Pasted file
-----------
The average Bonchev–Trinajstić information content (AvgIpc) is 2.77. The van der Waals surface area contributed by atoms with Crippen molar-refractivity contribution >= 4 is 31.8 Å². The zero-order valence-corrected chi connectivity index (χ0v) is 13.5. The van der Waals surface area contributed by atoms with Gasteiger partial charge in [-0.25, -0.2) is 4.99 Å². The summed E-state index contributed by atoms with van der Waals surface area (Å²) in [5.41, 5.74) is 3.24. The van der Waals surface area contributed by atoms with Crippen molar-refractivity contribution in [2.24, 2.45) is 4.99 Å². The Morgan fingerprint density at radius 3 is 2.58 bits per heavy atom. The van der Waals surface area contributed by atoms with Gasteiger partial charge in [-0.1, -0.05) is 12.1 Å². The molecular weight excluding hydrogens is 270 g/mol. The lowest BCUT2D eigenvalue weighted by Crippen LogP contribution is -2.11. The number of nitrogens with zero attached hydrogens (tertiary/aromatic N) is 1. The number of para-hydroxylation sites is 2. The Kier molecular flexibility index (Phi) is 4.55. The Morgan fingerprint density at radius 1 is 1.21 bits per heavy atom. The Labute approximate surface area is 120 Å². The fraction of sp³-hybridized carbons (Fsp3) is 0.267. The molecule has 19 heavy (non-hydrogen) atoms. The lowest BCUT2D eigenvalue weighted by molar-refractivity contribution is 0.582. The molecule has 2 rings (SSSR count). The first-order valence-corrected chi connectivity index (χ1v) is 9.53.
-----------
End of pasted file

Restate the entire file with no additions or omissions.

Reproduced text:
The average Bonchev–Trinajstić information content (AvgIpc) is 2.77. The van der Waals surface area contributed by atoms with Crippen molar-refractivity contribution >= 4 is 31.8 Å². The zero-order valence-corrected chi connectivity index (χ0v) is 13.5. The van der Waals surface area contributed by atoms with Gasteiger partial charge in [-0.25, -0.2) is 4.99 Å². The summed E-state index contributed by atoms with van der Waals surface area (Å²) in [5.41, 5.74) is 3.24. The van der Waals surface area contributed by atoms with Crippen molar-refractivity contribution in [2.24, 2.45) is 4.99 Å². The Morgan fingerprint density at radius 3 is 2.58 bits per heavy atom. The van der Waals surface area contributed by atoms with Gasteiger partial charge in [-0.1, -0.05) is 12.1 Å². The molecular weight excluding hydrogens is 270 g/mol. The lowest BCUT2D eigenvalue weighted by Crippen LogP contribution is -2.11. The number of nitrogens with zero attached hydrogens (tertiary/aromatic N) is 1. The number of para-hydroxylation sites is 2. The Kier molecular flexibility index (Phi) is 4.55. The Morgan fingerprint density at radius 1 is 1.21 bits per heavy atom. The Labute approximate surface area is 120 Å². The fraction of sp³-hybridized carbons (Fsp3) is 0.267. The molecule has 19 heavy (non-hydrogen) atoms. The lowest BCUT2D eigenvalue weighted by molar-refractivity contribution is 0.582. The molecule has 2 rings (SSSR count). The first-order valence-corrected chi connectivity index (χ1v) is 9.53.